Soho Foundry is a factory created in 1775 by Matthew Boulton and James Watt and their sons Matthew Robinson Boulton and James Watt Jr. at Smethwick, West Midlands, England (grid reference ), for the manufacture of steam engines. Now owned by Avery Weigh-Tronix, it is used for the manufacture of weighing machines.
The early history of the Soho Foundry is of pivotal importance both to the history of the industrial revolution and to the study of the development of management theory. The Soho Foundry stood out from other factories of the day in the sophistication of its planning, its production processes and its management techniques; practising concepts that wouldn't become commonplace until a century later. Comparing its workings to the techniques of mass production and scientific management made famous by Henry Ford and Frederick Winslow Taylor in the United States in the early 20th century, the economist Eric Roll wrote "Neither Taylor, Ford nor any other modern experts devised anything in the way of plan that cannot be discovered at Soho before 1805".
The factory was built on the edge of the Birmingham Canal on land bought in 1795. The following year the foundry was open.
The Soho Foundry was planned with a degree of sophistication unprecedented for a factory of its time. Its products were produced out of standardised interchangeable parts, reducing the need to supervise work as it was executed, simplifying stock control and enabling more efficient repair of faults for customers. Production processes were broken down into small tasks, enabling an extremely high degree of specialisation among workers – one document from 1801, for example, describes how a team of four specific workers was "to be constantly employed in fitting nozzles". These tasks took place in a series of workshops spatially located along the flow of production, minimising the expense and time-wastage of the movement of materials through the works.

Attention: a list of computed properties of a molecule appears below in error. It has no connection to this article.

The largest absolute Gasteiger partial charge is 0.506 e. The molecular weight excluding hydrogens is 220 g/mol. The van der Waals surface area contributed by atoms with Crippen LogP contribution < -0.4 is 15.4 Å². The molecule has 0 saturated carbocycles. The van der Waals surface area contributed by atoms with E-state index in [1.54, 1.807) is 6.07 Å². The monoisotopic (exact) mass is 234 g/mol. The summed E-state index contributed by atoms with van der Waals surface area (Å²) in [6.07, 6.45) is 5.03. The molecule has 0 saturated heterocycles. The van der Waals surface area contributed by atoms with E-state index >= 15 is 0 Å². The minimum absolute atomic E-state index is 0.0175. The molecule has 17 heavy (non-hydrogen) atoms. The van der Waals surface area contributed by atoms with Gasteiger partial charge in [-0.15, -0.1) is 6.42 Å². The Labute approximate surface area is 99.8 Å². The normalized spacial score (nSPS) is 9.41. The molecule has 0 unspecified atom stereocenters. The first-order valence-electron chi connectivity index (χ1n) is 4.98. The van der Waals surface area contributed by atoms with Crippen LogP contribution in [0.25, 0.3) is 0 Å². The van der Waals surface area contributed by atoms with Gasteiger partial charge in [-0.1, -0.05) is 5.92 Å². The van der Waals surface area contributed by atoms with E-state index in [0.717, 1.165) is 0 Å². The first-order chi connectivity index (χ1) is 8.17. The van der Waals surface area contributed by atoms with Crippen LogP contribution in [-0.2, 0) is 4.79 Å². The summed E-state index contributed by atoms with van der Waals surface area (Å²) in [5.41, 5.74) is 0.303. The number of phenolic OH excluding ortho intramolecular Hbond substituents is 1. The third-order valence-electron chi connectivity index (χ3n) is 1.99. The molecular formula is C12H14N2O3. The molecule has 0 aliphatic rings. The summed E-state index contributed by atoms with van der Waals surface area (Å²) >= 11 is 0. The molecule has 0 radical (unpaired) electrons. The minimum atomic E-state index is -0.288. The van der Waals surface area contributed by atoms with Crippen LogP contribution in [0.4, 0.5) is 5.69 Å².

The accounting procedures of the foundry bore a striking similarity to modern processes, with each of the three main operating departments - the Foundry Department which made cast iron parts, the Smithy Department which made wrought iron parts, and the Fitting Department which machined the parts and assembled them together - being operated as separate profit centres.
By 1840 James Watt Jr. owned the factory after the death of the founding Boulton and Watt. He died in 1848 and his place was taken by H. W. Blake and the name changed from Soho Foundry to James Watt & Co..
In 1857 the screw engines for the steamship SS Great Eastern were built at the foundry. In 1860 a new mint was started at the Foundry, the Manufactory having closed in April 1850 by Matthew's grandson, Matthew Piers Watt Boulton.
In 1861 tests were performed at the Soho Foundry for the London Pneumatic Despatch Company.
In 1895 W & T Avery Ltd. acquired the Foundry as a going concern.
In 1912, the manager of the company William Edward Hipkins, died at the sinking of Titanic while he was travelling as a first class passenger. He was 55 and his body was not recovered.
There was a small museum there, open only by appointment, but is now closed.
The grade II listed Pooley gates, of cast iron, are marked with "a Liver bird above ropework draped with cloth, flanked by nautical symbols including oars, flags and bugles, ships' wheels and intersecting dolphins". A plaque reads: "These gates were cast by Henry Pooley and Son about 1840 for the Sailors' Home, Liverpool. The Avery and Pooley Foundries were amalgamated in 1931". There was an active campaign to return these gates to Liverpool, resulting in the approval by Sandwell Council in March 2011 of an application to return them. After restoration the gates were returned to Liverpool on 8 August 2011 and were re-erected under the name "The Sailors Home Gateway" in the pedestrian section of Paradise Street in Liverpool One, close to the original site of the Sailors' Home.
The building is a Grade II* listed building. The gates and adjacent canal bridge are Grade II listed.